Bank accounts, insufficient funds, and bank charges!@#$%^&*

not enough funds on account - insufficient funds on account
@bounce58 (17552)
Canada
November 4, 2011 4:59pm CST
I've been kicking myself this past couple of days. Due to a gross error on my part and a bank procedure, I've cost myself some bank charges. Because banks normally debit all negative transactions first, before they credit deposits, I've been charged $40 for having insufficient funds in my accout. I don't know if this is done by a machine, or a computer program, but it seems silly. Because when it processed my incoming, it had more than enough money in the account. Maybe if it were done by a person, he or she would see that there was no need for the 'insufficient fund' charge. And to add insult to injury, the company which I issued the check to also charged me $25 for having not enough funds on the account! I should rename myself to dunce58! Have you ever been in this situation? Don't you think that if a real person was processing bank accounts and sees this situation, there wouldn't be a need for a charge? Or do you think this is just one of the many ways bank milk us for our hard earned money?
3 people like this
8 responses
@katsmeow1213 (24638)
• United States
5 Nov 11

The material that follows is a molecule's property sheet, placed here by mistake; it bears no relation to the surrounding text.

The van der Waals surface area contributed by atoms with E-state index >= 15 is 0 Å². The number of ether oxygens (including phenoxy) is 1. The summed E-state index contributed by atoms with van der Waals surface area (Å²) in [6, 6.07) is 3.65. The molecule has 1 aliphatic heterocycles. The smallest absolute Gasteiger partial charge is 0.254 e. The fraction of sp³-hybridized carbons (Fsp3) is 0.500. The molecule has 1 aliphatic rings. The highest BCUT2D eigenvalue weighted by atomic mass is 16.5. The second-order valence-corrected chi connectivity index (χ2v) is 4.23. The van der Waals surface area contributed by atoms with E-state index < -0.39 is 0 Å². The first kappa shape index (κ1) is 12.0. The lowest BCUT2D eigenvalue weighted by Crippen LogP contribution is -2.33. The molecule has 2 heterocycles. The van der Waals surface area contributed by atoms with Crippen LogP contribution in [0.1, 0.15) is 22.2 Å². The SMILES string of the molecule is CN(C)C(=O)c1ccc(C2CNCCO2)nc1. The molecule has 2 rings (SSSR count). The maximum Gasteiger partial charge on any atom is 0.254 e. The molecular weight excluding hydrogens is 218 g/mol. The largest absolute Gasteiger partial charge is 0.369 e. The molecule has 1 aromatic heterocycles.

Aw, that sucks! If I were you I'd go talk to the bank manager, and make a little bit of a stink about how you had enough money.. but of course the deposit went through last so it overdrew you. They might be nice and reverse the NSF fees for you. Most banks can. I know my bank (the one I use, not the one I work for)seems to process things between 11am and noon everyday. Anytime a check clears my account, that's the time it's going to clear. Direct deposits clear automatically though as soon as they're posted. My husband's DD clears into our account at 5am Friday mornings, that's what time his bank releases the funds. If the funds into your account was a check that had a hold on it, that would obviously delay the availability of the funds and cause and overdraw. I think the release of those funds is all electronic, actual people don't handle that sort of stuff. I can't really say anything more than that. I know how to process the transactions, but I know very little about what goes on behind the scenes. At the end of the day we send all our paper work to a proofing center who double checks it and then sends it on to the Federal Reserve. Checks drawn on other banks get sent to their processing centers where they then get around to releasing the funds. That's the extent of my knowledge of the behind the scenes action. Have I been in this situation? Yes.. many many many many times. Until this year we practically lived on our over-draft protection from our bank. Most of the time they would cover overdrafts, but of course I'd have the $34 fees from the bank. In order to pay our bills and buy food and cover everything else we needed we'd usually purposely overdraw our account. Since hubby's check was direct deposited every week we could cover the overdrafts fees.. but that would leave us short the following week so we'd need to overdraw again.. and it became a crazy snowball effect. Hubby was so mad that everytime he got a bonus.. where we should have like $1,000 in our account, we only had the amount of a typical paycheck because of all the NSF fees we'd accrued ate up his bonus. So the depression would lead us to do something stupid like go out to eat at Red Lobster with all the kids.. which left us short on bill money, which caused us to overdraw again. We've been so much better this year. Our account has not been overdrawn since January 25 of this year. We haven't exactly been perfect. There've been times we've written checks on Thursday knowing the funds aren't in the account, but the check wouldn't be cashed till Friday so we'd know we were okay. Or there was a debit out there somewhere that wasn't posting yet, so we'd use those funds and basically float till Friday. Thankfully the debit didn't go through and overdraw us. But we have gotten a lot smarter. I've been keeping much better track of our account balance, and I've yelled at hubby 100 times about him checking our online balance instead of asking me what is our actual balance. He's better at asking me before he spends money because he's finally understanding that there are checks floating around out there so he can't trust our online balance. And I've gotten better at saying no to tempting things like going out to eat when I know we don't have the funds, or we have bills looming. Having the extra cash from my job has helped tremendously too. That little bit extra every week has given us pretty much exactly what we need to get by and sometimes have a little bit of fun. Only trouble is that little bit extra still isn't enough for me! Why does it seem like no matter how hard you try, you can never earn enough money for everything you want?